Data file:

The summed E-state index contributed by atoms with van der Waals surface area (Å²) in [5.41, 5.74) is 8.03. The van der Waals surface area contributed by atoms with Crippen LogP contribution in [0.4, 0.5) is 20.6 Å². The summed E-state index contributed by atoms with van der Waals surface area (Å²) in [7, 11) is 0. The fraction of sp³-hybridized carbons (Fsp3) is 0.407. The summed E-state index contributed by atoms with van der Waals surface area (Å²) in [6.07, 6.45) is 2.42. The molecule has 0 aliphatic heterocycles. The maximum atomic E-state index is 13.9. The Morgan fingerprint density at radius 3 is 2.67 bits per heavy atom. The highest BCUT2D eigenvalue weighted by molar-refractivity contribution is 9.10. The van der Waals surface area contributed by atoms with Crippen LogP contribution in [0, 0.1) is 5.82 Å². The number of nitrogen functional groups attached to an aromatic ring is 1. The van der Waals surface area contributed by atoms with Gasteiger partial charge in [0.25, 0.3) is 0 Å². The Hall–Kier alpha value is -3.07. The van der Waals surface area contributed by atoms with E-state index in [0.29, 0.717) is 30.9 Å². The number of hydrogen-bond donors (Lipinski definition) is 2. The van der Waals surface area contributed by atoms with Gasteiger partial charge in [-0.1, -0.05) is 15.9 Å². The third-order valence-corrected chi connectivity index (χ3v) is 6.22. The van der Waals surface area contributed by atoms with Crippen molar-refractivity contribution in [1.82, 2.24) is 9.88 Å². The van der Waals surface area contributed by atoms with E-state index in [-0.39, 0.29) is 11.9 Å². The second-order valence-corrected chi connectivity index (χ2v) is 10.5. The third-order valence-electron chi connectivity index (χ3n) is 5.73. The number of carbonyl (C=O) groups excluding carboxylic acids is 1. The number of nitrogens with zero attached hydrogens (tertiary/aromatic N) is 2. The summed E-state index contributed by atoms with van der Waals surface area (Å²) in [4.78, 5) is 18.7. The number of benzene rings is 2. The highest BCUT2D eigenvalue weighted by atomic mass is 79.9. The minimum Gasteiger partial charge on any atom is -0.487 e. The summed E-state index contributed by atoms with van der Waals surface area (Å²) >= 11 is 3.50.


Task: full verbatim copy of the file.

The summed E-state index contributed by atoms with van der Waals surface area (Å²) in [5.41, 5.74) is 8.03. The van der Waals surface area contributed by atoms with Crippen LogP contribution in [0.4, 0.5) is 20.6 Å². The summed E-state index contributed by atoms with van der Waals surface area (Å²) in [7, 11) is 0. The fraction of sp³-hybridized carbons (Fsp3) is 0.407. The summed E-state index contributed by atoms with van der Waals surface area (Å²) in [6.07, 6.45) is 2.42. The molecule has 0 aliphatic heterocycles. The maximum atomic E-state index is 13.9. The Morgan fingerprint density at radius 3 is 2.67 bits per heavy atom. The highest BCUT2D eigenvalue weighted by molar-refractivity contribution is 9.10. The van der Waals surface area contributed by atoms with Crippen LogP contribution in [0, 0.1) is 5.82 Å². The number of nitrogen functional groups attached to an aromatic ring is 1. The van der Waals surface area contributed by atoms with Gasteiger partial charge in [0.25, 0.3) is 0 Å². The Hall–Kier alpha value is -3.07. The van der Waals surface area contributed by atoms with E-state index in [0.29, 0.717) is 30.9 Å². The number of hydrogen-bond donors (Lipinski definition) is 2. The van der Waals surface area contributed by atoms with Gasteiger partial charge in [-0.1, -0.05) is 15.9 Å². The third-order valence-corrected chi connectivity index (χ3v) is 6.22. The van der Waals surface area contributed by atoms with Crippen molar-refractivity contribution in [1.82, 2.24) is 9.88 Å². The van der Waals surface area contributed by atoms with E-state index in [-0.39, 0.29) is 11.9 Å². The second-order valence-corrected chi connectivity index (χ2v) is 10.5. The third-order valence-electron chi connectivity index (χ3n) is 5.73. The number of carbonyl (C=O) groups excluding carboxylic acids is 1. The number of nitrogens with zero attached hydrogens (tertiary/aromatic N) is 2. The summed E-state index contributed by atoms with van der Waals surface area (Å²) in [4.78, 5) is 18.7. The number of benzene rings is 2. The highest BCUT2D eigenvalue weighted by atomic mass is 79.9. The minimum Gasteiger partial charge on any atom is -0.487 e. The summed E-state index contributed by atoms with van der Waals surface area (Å²) >= 11 is 3.50.